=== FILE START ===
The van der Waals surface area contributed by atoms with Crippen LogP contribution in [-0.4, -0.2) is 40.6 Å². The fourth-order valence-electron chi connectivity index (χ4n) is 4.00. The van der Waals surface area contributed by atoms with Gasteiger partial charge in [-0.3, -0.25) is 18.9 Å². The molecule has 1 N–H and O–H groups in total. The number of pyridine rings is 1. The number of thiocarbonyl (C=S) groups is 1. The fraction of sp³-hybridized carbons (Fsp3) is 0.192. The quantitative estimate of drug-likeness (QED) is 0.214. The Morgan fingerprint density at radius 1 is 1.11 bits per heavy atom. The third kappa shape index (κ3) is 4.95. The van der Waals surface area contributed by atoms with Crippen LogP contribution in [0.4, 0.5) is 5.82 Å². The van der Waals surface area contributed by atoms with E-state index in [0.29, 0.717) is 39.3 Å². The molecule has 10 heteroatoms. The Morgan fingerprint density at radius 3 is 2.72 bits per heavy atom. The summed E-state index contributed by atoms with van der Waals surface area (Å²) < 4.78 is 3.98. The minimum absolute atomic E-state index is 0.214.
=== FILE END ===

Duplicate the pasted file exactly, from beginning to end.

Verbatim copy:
The van der Waals surface area contributed by atoms with Crippen LogP contribution in [-0.4, -0.2) is 40.6 Å². The fourth-order valence-electron chi connectivity index (χ4n) is 4.00. The van der Waals surface area contributed by atoms with Gasteiger partial charge in [-0.3, -0.25) is 18.9 Å². The molecule has 1 N–H and O–H groups in total. The number of pyridine rings is 1. The number of thiocarbonyl (C=S) groups is 1. The fraction of sp³-hybridized carbons (Fsp3) is 0.192. The quantitative estimate of drug-likeness (QED) is 0.214. The Morgan fingerprint density at radius 1 is 1.11 bits per heavy atom. The third kappa shape index (κ3) is 4.95. The van der Waals surface area contributed by atoms with Crippen LogP contribution in [0.4, 0.5) is 5.82 Å². The van der Waals surface area contributed by atoms with E-state index in [0.29, 0.717) is 39.3 Å². The molecule has 10 heteroatoms. The Morgan fingerprint density at radius 3 is 2.72 bits per heavy atom. The summed E-state index contributed by atoms with van der Waals surface area (Å²) < 4.78 is 3.98. The minimum absolute atomic E-state index is 0.214.